Image Courtesy Heather Strain

It was the most intriguing front door I’d ever seen: a column, much like a silo, concrete and sterile. As I approached, a sliding door opened. I entered the space. The door closed behind me. Steel walls in a circle surrounded me. There wasn’t a visible exit. It was like the transporter room on Star Trek. The only thing in the room was a tablet mounted to the wall. I woke it up and pressed the screen to speak to the secretary. A hidden door to my left opened. I was presented with my true objective . . .

Image Courtesy Heather Strain

I’m not sure if it’s a blessing or a curse, but I’ve seen a lot of corporate interiors in my life. Nothing compares to TASER’s HQ. The complexity of the open concept building — a maze of steel and glass connected by catwalks and cables — rivals that of a naval vessel. A secretary as sleek as my surrounds handed me a visitor’s badge, confounding my expectations of a burly alpha dog greeter.

I was broken from my momentary daze by a man in an untucked blue shirt and an extended hand. Pleasantries extended, Steve Tuttle affirmed my architectural metaphor. TASER designed their HQ to resemble a starship, boldly going where no law enforcement supplier had gone before.

Josh Wayner

We made our way up to Steve’s cubicle, no bigger or smaller than those surrounding it. Steve was one of TASER’s five original funders. Back in the day, he used to wind the wires for TASER cartridges, by hand, in a garage. Steve reminisced about his company’s early products, recalling how each was received.

TASER’s early days were a struggle. Police departments couldn’t see past their batons. Consumers couldn’t wrap their heads around the concept of a conducted electrical weapon (CEW). When police departments finally began adopting TASERs, the company had to suddenly switch from promotion to defense. TASERs were seen as tools of oppression. Lethal weapons disguised as non-lethal weapons. Wrongful death lawsuits arrived — still arrive — fast and furious. All successfully repelled.

TASER’s now a publicly traded company. Their latest earnings report pegs fourth quarter revenue at $56m, up $9.2m or 19.7 percent over the previous year. International sales generated $12.1m in the quarter, reflecting the success of their foreign growth strategy. Net income for the fourth quarter of 2015 was $5.1 million. Tuttle and TASER’s days in the garage are long gone.

After lunch, Steve escorted me to the assembly area. I quickly saw the truth of Steve’s assertion that TASER is a tech company that makes weapons, not a weapons company that makes tech. Everything to make TASER weapons is proprietary. TASER not only designs their own products, they design the machines to make them. I marveled at the ingenuity of the jigs and machines.

TASER assembly line (courtesy Josh Wayner)

Steve knew the names of each of his employees. Many of them were immigrants who’d worked at TASER for upwards of fifteen years. As impressive as the products and machinery were, the workers’ soft-spoken pride in and dedication to their work are the key to the company’s manufacturing prowess.

TASER production line (courtesy Josh Wayner for The Truth About Guns)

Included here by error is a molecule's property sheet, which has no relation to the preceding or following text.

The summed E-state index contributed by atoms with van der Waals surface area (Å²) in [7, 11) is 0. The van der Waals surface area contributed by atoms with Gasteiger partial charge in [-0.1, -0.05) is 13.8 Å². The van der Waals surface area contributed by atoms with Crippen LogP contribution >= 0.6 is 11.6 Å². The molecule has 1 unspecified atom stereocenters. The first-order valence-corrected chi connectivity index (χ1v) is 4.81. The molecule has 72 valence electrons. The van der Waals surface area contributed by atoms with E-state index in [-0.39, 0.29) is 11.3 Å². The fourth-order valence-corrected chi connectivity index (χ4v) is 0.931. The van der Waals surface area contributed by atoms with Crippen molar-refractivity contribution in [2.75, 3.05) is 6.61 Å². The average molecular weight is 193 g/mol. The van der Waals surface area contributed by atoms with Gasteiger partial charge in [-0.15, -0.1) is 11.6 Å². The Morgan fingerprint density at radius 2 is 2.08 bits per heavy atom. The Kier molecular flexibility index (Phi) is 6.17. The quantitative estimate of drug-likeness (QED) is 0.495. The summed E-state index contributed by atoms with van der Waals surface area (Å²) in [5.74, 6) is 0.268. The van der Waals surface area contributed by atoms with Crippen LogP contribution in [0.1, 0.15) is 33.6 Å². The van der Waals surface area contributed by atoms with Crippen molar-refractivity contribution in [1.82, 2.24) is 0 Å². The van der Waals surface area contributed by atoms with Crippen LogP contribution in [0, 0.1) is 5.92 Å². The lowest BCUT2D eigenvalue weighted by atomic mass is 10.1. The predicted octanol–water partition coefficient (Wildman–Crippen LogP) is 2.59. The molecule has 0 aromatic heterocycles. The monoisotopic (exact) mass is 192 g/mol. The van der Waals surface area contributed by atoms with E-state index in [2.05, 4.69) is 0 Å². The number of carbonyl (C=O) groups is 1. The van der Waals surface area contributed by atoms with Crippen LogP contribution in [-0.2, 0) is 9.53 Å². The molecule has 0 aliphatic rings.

We made our way to the back of the manufacturing area where the new Pulse is assembled. TASER builds the Pulse on less than one hundred feet of continuous surfaces in a space hardly larger than an average living room. TASER is evolving their workspaces using the concept of ‘kaizen’ or continuous improvement. The company is dedicated to streamlining production by increasing production rate and quality.

TASER (courtesy Josh Wayner for The Truth About Guns)

On the cartridge manufacturing line, mill-like machines wind the wire used to transmit the charge from the weapon to the barbs, while other machines make the compressed gas cylinders that power the device. Workers assemble and X-ray the finished cartridges before packaging them.

TASER QC control (courtesy Josh Wayner for The Truth About Guns)

I followed Steve back into the main area. They’d set up a little shooting range against a lobby wall. I fired the new, consumer-friendly Pulse, and was impressed with its simplicity and ease of operation. [Full review to follow.] After a few cartridges were spent, I sat down in the lobby with TASER’s Business Manager and Digital Consumer Marketing Manager. Matt and Heather discussed the public’s perception of the company and its plans for the future with me.

TASER's patent wall (courtesy Josh Wayner for The Truth About Guns)

They told me that TASER is committed to non-lethal self-defense (and police accountability through their video products). While they prefer police and other civilian defenders use a non-lethal solution when and where they can, they acknowledge that there are times and places where a firearm is a faster and better solution to a violent conflict. It’s not their job to decide which is the better tool. It’s their job to provide a viable, non-lethal option. A nearby wall of patents highlights their single-minded focus.

While both TASER and gun makers help Americans protect innocent life by “stopping the threat,” TASER caters to those who can’t, won’t or shouldn’t use deadly force to accomplish this goal. People who — in the main — believe that all life is precious. As they do.

Steve, Heather, Matt and rest of the TASER team advocate for a solution that preserves our good nature as human beings and allows those of us that make mistakes to live to have a second chance. In short, TASER is a highly profitable company run by dedicated individuals who truly believe that their products have and will continue to make a difference in the world. In my opinion, they’re not wrong.